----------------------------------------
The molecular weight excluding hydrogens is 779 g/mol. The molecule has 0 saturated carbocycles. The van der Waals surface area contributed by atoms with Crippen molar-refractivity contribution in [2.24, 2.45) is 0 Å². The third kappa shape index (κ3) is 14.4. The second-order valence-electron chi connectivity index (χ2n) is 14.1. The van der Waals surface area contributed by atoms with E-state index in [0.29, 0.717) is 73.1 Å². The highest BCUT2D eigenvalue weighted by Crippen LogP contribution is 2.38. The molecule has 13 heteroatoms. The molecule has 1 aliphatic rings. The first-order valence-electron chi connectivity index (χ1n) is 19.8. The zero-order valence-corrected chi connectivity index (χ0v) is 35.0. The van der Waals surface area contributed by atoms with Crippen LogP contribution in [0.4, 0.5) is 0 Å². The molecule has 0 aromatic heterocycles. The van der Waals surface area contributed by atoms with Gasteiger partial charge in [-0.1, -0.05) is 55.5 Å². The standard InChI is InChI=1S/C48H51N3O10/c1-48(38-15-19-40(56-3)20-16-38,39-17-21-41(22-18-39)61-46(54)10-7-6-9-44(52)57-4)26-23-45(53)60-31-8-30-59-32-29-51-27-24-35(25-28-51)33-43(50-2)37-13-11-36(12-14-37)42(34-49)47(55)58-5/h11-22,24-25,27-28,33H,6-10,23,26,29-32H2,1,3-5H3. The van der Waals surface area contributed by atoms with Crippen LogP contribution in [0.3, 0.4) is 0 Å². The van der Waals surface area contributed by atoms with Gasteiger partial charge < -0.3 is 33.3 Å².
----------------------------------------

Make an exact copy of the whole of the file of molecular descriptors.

The molecular weight excluding hydrogens is 779 g/mol. The molecule has 0 saturated carbocycles. The van der Waals surface area contributed by atoms with Crippen molar-refractivity contribution in [2.24, 2.45) is 0 Å². The third kappa shape index (κ3) is 14.4. The second-order valence-electron chi connectivity index (χ2n) is 14.1. The van der Waals surface area contributed by atoms with E-state index in [0.29, 0.717) is 73.1 Å². The highest BCUT2D eigenvalue weighted by Crippen LogP contribution is 2.38. The molecule has 13 heteroatoms. The molecule has 1 aliphatic rings. The first-order valence-electron chi connectivity index (χ1n) is 19.8. The zero-order valence-corrected chi connectivity index (χ0v) is 35.0. The van der Waals surface area contributed by atoms with Crippen LogP contribution in [0.4, 0.5) is 0 Å². The molecule has 0 aromatic heterocycles. The van der Waals surface area contributed by atoms with Gasteiger partial charge in [-0.1, -0.05) is 55.5 Å². The standard InChI is InChI=1S/C48H51N3O10/c1-48(38-15-19-40(56-3)20-16-38,39-17-21-41(22-18-39)61-46(54)10-7-6-9-44(52)57-4)26-23-45(53)60-31-8-30-59-32-29-51-27-24-35(25-28-51)33-43(50-2)37-13-11-36(12-14-37)42(34-49)47(55)58-5/h11-22,24-25,27-28,33H,6-10,23,26,29-32H2,1,3-5H3. The van der Waals surface area contributed by atoms with Crippen LogP contribution in [0.3, 0.4) is 0 Å². The van der Waals surface area contributed by atoms with Gasteiger partial charge < -0.3 is 33.3 Å².